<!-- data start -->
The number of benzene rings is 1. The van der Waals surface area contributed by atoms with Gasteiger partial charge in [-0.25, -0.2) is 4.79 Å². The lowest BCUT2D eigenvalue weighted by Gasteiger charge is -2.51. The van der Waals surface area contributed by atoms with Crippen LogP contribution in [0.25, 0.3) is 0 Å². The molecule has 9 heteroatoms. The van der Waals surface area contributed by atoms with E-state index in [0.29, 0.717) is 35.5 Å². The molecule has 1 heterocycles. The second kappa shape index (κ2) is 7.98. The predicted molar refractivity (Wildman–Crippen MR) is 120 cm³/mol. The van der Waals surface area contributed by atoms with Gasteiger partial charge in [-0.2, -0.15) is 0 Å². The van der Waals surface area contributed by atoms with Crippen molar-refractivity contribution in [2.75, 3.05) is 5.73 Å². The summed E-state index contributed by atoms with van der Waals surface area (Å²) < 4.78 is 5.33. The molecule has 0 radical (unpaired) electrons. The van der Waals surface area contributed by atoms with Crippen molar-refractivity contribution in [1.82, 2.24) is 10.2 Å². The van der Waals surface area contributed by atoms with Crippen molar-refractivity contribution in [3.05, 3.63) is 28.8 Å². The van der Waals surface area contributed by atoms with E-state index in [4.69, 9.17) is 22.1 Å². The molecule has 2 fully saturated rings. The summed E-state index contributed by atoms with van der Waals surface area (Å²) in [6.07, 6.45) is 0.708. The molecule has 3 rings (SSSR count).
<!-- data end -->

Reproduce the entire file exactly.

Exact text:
The number of benzene rings is 1. The van der Waals surface area contributed by atoms with Gasteiger partial charge in [-0.25, -0.2) is 4.79 Å². The lowest BCUT2D eigenvalue weighted by Gasteiger charge is -2.51. The van der Waals surface area contributed by atoms with Crippen LogP contribution in [0.25, 0.3) is 0 Å². The molecule has 9 heteroatoms. The van der Waals surface area contributed by atoms with E-state index in [0.29, 0.717) is 35.5 Å². The molecule has 1 heterocycles. The second kappa shape index (κ2) is 7.98. The predicted molar refractivity (Wildman–Crippen MR) is 120 cm³/mol. The van der Waals surface area contributed by atoms with Gasteiger partial charge in [-0.2, -0.15) is 0 Å². The van der Waals surface area contributed by atoms with Crippen molar-refractivity contribution in [2.75, 3.05) is 5.73 Å². The summed E-state index contributed by atoms with van der Waals surface area (Å²) < 4.78 is 5.33. The molecule has 0 radical (unpaired) electrons. The van der Waals surface area contributed by atoms with Crippen molar-refractivity contribution in [1.82, 2.24) is 10.2 Å². The van der Waals surface area contributed by atoms with Crippen molar-refractivity contribution in [3.05, 3.63) is 28.8 Å². The van der Waals surface area contributed by atoms with E-state index in [4.69, 9.17) is 22.1 Å². The molecule has 2 fully saturated rings. The summed E-state index contributed by atoms with van der Waals surface area (Å²) in [6.07, 6.45) is 0.708. The molecule has 3 rings (SSSR count).